Mar 102009

A comment from one of our regular visitors got me thinking.

I wrote a piece about smoking cessation and Elle remarked that she intended to visit a local hypnotherapist because he seemed to be properly qualified.

Hmm, I thought. What exactly does properly qualified mean?

Well, the first place to start might be a quick Google search, so that’s what I did. I Googled his name, and came up with a website called, of all things, Ready Steady Stop — Stop Smoking in 1 Hour.

You don’t believe me?

Here it is.

See that?

One hour and you’ve stopped smoking.

Here’s what the site says:

With the official smoking ban now in place, Ready Steady Stop, a group of therapists specialising in hypnotherapy and neuro linguistic programming have a message for those who want to quit the weed: Give us an hour and we’ll give you your life back.

And this group of therapists confirm that fear is the overriding factor preventing smokers from resisting the ban and quitting: fear of cravings; fear of putting on weight; fear of the trauma of quitting and fear of not being able to enjoy life without smoking.

Ready Steady Stop comprises three London-trained therapists based in Donegal, Wicklow and Limerick who use the best of traditional hypnotherapy techniques combined with the new science of NeuroLinguistic Programming (NLP) a technique which has successfully treated over hundreds of smokers since its introduction a couple of years ago. The treatment offers a 95% success rate with a free backup session for the other 5%.

Give us an hour and we’ll give you your life back. And look carefully. These are no ordinary therapists, but London-trained ones. London-trained therapists, who have treated over hundreds of smokers. I don’t know what the relevance of training in London is. Do you?

Here’s their picture from the website:

The man standing at the back is James Jameson. Here’s his website. You’ll notice that James claims no qualifications recognised by the Higher Education and Training Awards Council (HETAC) or any Irish professional body recognised in law.

He claims to hold an Advanced Diploma in Hypnotherapy, to be a member of the Association of Registered Complementary Health Therapists of Ireland and to be a Master Practitioner of Neuro-Linguistic Programming (NLP).

Let’s go through the list. James doesn’t tell us where he acquired his Advanced Diploma in Hypnotherapy, but not to worry. As we”ll find out shortly, should you desire to have an Advanced Diploma in Hypnotherapy, you too can be as qualified as James, and it will take you no more than a few weekends. American distance-learning institutions are very accommodating in providing this sort of intensive training.

I don’t know what the Association of Registered Complementary Health Therapists of Ireland is, but I do know that a complementary therapist is, by definition, somebody who does not practise medicine but tries to make you better some other way. In other words, not a doctor, or a psychiatrist or a psychologist holding registration with any officially-recognised Irish professional body.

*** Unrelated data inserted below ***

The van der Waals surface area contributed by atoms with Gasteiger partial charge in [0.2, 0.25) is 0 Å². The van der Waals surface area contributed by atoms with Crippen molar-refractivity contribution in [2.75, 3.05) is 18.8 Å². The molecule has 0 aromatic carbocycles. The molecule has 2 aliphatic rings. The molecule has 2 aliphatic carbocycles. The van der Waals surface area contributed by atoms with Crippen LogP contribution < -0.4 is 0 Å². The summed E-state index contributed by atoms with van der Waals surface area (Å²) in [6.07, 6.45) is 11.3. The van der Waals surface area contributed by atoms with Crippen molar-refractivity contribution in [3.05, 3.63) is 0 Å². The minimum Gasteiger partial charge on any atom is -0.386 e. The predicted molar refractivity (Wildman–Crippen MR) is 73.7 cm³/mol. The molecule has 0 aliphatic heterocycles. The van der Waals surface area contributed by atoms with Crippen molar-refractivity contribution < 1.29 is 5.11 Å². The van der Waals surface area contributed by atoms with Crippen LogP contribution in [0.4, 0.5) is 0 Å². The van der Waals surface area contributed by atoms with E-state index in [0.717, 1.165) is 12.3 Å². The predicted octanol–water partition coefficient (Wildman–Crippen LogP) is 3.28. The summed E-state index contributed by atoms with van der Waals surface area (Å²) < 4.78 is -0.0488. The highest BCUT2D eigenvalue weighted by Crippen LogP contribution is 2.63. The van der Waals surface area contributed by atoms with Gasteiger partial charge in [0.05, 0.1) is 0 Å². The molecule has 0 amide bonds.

So who are they registered with?

Private organisations without official accreditation. That’s who. Private companies.

James also claims to be a Master Practitioner of Neuro-Linguistic Programming, so let’s be clear about something. Neuro-Linguistic Programming is bullshit. When you read further down his web page, you’ll see that this is something that can be acquired over a few weekends from a dubious American diploma-mill.

Did you ever notice how fond these complementary practitioners are of scientific-sounding words? Jameson claims to practise something he calls Energy Psychology, which is an utterly meaningless term but which might, I imagine, impress a vulnerable person. After all, words like Energy and Psychology are among the most abused in the entire English language. I’d wager that not one person you challenge would be able to give you a defensible definition of the word energy, and that includes James Jameson. Why? Because energy is not a concept that can be defined outside the realm of physics. When used in other contexts, it has as much precision as the notion of niceness, or attractiveness. How sexy are you? We’ll measure it with this stupid machine.

These people love bullshit.

Listen to this:

In addition to his hypnotherapy qualifications James is also qualified to practice and teach the incredible, newly emerging Energy Psychology approaches.

Incredible? Absolutely. It isn’t credible.

Newly emerging? Certainly: he just made it up.

Energy psychology? An utterly meaningless term.

So James is qualified to teach bullshit? Good for him. I’d have expected no less.

Pseudo-science. Pseudo-technology. Pseudo-therapy.


Now, what about the woman sitting down? Well, that would be Mary Mitchell. Mary claims to be trained as a hypnotherapist with the Institute of Clinical Hypnotherapy and Psychotherapy. She doesn’t claim to have any qualifications — just training — but she does claim to be certified by something called the American Board of Hypnotherapy, and I’ll tell you more about that shortly, when we move on to the final member of the group. A search in the US Department of Education database of accredited institutions does not reveal an institution of this name. A search of the Council for Higher Education Accreditation database likewise does not return a result.

HETAC does not accredit the Institute of Clinical Hypnotherapy and Psychotherapy and I suspect it has little formal standing in this country. Unfortunately, the link to Mary’s website is no longer functioning, and so we’re a little hampered in discovering more about her qualifications, but let’s not be too downhearted. We can still look at the Institute of Clinical Hypnotherapy after all, and maybe we can deduce some things.